Introducing… Heydon Prowse. Bafta winning comedian!
We are thrilled that Heydon is joining our panel to discuss life in his twenties, the experiences he had and what he wish he’d known! As a successful activist, comedian and journalist, Heydon has a wealth of experience in the world of media and broadcasting that he will be sharing with you on our headline panel.
When Heydon was 11 he acted as Colin in the Agneska Holland film The Secret Garden. He decided not to pursue his childhood acting career as he had a lot of school work to do. He studied philosophy and cognitive science at the University of Sussex and then went on to study journalism. This ultimately led to his role as editor of online magazine Don’t Panic, which was the birthplace of the BBC3 comedy series The Revolution Will Be Televised, which went on to win a Bafta, a Rose D’or and a Broadcast Digital Award.
Heydon’s online videos for Don’t Panic were a mixture of comedy pranks and investigative journalism and achieved wide coverage in national newspapers and television. Protesting MPs second homes expenses claims Heydon would put satirical blue plaques on MPs houses. He would fish for bankers in the city with a £5 note on the end of a fishing rod or D-lock the door of the Nobu sushi restaurant to protest their use of endangered blue fin tuna.
In perhaps his most explosive film Heydon dug a whole and planted pansies in the shape of a pound sign in MP Alan Duncan’s lawn as a protest over his taxpayer funded gardening expenses. The film went viral and hit the front pages. In a later meeting with Alan Duncan in the Houses of Parliament Heydon took a secret camera and filmed Alan Duncan complaining that MPs were being ‘treated like s***’ and ‘living on rations’ when Alan was supposed to be in charge of Conservative Party expenses reform and was saying the exact opposite in the press. Heydon released the footage on the Don’t Panic website. It hit the front pages and most major news broadcasters and drew responses from David Cameron himself.
As a journalist Heydon’s humorous investigations have featured in The Guardian, The Independent, BBC Newsnight, The Telegraph, The Evening Standard and Huffington Post. He has exposed – among other things – government complicity in the sale of fraudulent bomb detectors to Iraq for Newsnight. Heydon’s undercover films into the BNP and government departments posing as a mercenary also made the papers. His investigations were always satirical. In one film he posed as a representative of arms company Lockheed Martin and exposed an ‘environmental’ charity that was willing to help the arms company draw attention away from the collateral damage their bombs had caused in Iraq by finding an endangered bird of prey to sponsor in the middle east that ‘suited Lockheed Martin’s brand.’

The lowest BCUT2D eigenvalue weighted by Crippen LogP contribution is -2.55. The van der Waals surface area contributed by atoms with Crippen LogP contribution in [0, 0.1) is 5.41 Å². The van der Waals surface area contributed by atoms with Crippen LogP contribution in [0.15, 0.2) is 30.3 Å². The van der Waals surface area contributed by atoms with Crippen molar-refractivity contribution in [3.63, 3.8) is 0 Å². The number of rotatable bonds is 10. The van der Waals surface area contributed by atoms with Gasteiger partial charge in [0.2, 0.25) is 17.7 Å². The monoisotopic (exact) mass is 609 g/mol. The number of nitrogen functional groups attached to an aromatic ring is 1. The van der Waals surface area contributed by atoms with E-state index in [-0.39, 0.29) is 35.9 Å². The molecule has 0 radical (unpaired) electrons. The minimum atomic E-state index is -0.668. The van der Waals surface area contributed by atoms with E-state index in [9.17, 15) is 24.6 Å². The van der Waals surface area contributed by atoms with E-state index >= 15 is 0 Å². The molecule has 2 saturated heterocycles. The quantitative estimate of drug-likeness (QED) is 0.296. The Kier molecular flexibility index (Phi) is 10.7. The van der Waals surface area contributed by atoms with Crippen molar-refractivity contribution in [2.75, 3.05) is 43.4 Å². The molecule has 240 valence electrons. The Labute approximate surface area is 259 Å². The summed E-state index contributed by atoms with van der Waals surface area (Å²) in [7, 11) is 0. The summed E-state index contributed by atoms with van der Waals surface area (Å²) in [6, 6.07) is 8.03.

As a director Heydon has made films for Channel 4, Vice, Sony, BBC, The Guardian, W Hotel, The English National Opera, Greenpeace and Shelter. He has won a Lovie and a W3 Gold award for directing branded content films.
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In 2016 Heydon presented a documentary for BBC2 entitled “The Town that Took On The Taxman” in which Heydon goes offshore and explores the world of tax evasion, and if anyone can do it.
He has presented documentaries for BBC3, Channel 4 and The Guardian and there are some exciting things in development for the rest of 2016.
Be inspired. Be informed. Get involved.